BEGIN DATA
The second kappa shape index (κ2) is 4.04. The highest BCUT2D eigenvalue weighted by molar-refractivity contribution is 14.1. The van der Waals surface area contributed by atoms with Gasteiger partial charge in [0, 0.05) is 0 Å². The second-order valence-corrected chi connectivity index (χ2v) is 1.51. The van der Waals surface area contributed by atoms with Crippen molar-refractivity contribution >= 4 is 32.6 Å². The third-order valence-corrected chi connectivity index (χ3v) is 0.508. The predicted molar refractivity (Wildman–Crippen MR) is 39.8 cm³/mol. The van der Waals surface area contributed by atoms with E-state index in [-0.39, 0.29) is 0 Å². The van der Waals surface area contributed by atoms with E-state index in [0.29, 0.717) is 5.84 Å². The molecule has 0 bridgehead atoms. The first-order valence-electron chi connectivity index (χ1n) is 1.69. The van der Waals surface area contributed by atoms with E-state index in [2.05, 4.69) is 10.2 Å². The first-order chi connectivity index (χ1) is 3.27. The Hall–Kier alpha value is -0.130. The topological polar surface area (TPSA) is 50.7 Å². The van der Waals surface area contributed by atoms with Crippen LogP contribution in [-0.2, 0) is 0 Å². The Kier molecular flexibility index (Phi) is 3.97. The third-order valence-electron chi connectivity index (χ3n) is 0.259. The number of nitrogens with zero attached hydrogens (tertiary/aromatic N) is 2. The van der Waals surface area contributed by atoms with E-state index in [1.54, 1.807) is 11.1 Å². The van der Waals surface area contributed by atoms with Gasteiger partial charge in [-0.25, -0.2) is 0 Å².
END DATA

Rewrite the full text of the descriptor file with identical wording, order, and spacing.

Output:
The second kappa shape index (κ2) is 4.04. The highest BCUT2D eigenvalue weighted by molar-refractivity contribution is 14.1. The van der Waals surface area contributed by atoms with Gasteiger partial charge in [0, 0.05) is 0 Å². The second-order valence-corrected chi connectivity index (χ2v) is 1.51. The van der Waals surface area contributed by atoms with Crippen molar-refractivity contribution >= 4 is 32.6 Å². The third-order valence-corrected chi connectivity index (χ3v) is 0.508. The predicted molar refractivity (Wildman–Crippen MR) is 39.8 cm³/mol. The van der Waals surface area contributed by atoms with E-state index in [-0.39, 0.29) is 0 Å². The van der Waals surface area contributed by atoms with E-state index in [0.29, 0.717) is 5.84 Å². The molecule has 0 bridgehead atoms. The first-order valence-electron chi connectivity index (χ1n) is 1.69. The van der Waals surface area contributed by atoms with E-state index in [2.05, 4.69) is 10.2 Å². The first-order chi connectivity index (χ1) is 3.27. The Hall–Kier alpha value is -0.130. The topological polar surface area (TPSA) is 50.7 Å². The van der Waals surface area contributed by atoms with Crippen LogP contribution in [-0.2, 0) is 0 Å². The Kier molecular flexibility index (Phi) is 3.97. The third-order valence-electron chi connectivity index (χ3n) is 0.259. The number of nitrogens with zero attached hydrogens (tertiary/aromatic N) is 2. The van der Waals surface area contributed by atoms with E-state index in [1.54, 1.807) is 11.1 Å². The van der Waals surface area contributed by atoms with Gasteiger partial charge in [-0.25, -0.2) is 0 Å².